The problem of studying, way too hard
If you think that prestigious schools and universities breed virtuous and discerning citizens, who are all well-equipped with all the imperative skills needed for the workplace and their personal lives, think again.
Graduates can score all distinctions, flaunt their abilities, and trample upon the mediocre ones. However, some of them are so obsessed in studying that they loss their innate character. Studying takes precedence over all other matters, including social interaction. To them, it is all's fair in love and war, and they can take whatever means to achieve their goals of winning - through foreboding others, cheating, putting themselves in seclusion and study intensively for hours, etc. All they hanker for is their distinctions. Examination grades are money, gold bars, luxury items, assets that are enviable. If they cannot get their desirable grades, they will throw tantrums, tear their examination papers, swear for days, censure their teachers, or even stealthily cut themselves.
I know of one student who will starve himself for a day upon seeing that his grades are egregious. Over time, he has gastroenteritis and anorexia. His life is inevitably affected. He become weak and dispirited. Whenever his classmates look at him, holding his textbooks so seriously as if he is coerced to study, they say it is so heartbreaking.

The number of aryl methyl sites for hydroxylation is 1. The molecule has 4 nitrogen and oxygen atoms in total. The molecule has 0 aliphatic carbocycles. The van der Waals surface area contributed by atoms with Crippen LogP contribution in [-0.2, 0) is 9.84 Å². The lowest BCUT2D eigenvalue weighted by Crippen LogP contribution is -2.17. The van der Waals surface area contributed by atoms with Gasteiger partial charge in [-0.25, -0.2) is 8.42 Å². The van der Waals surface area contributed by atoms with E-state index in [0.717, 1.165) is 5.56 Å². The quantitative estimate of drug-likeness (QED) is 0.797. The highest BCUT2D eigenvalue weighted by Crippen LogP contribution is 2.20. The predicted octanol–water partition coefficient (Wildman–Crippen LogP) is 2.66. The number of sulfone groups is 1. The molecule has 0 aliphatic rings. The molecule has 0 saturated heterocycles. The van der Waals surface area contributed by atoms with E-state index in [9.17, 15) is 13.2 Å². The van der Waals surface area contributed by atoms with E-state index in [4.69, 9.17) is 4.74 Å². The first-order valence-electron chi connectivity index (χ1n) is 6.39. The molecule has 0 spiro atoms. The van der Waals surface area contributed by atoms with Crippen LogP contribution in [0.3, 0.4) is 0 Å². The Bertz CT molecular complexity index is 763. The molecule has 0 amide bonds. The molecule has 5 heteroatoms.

Critics may vacuously insinuate that these students have some kind of detrimental mental problems that can be cured with medication. I think that is very demeaning and disparaging, and it shows how callous these critics are. Rather than stigmatIsing them and not helping them, I suggest that these students should not take their studies too seriously; they should be counseled. They should be given more attention, more aid. If they are found out to have some stress management flaws, then someone have to be kind enough to recommend them some self-help books to read, or invite them to join study groups.
If one cannot make it to higher education, which is not mandatory, then I suggest that he should give up and find a job, or find other easier pathways to further his studies. If he chooses to study more, especially harder subjects, then he have to be cognizant of the obstacles ahead and take effort to manage. Or else, if he become depressed over the formidable tasks he have to do, then I am afraid that he deserves it.
But who cares whether you have a university degree or not? Look at what Steve Jobs had contributed. He's the archetype of a college dropout-turn-successful entrepreneur. Who will you look up upon? A person who has a list of qualifications and have no passion to make a difference in the society, or one who has a genuine passion and the right foundations to work?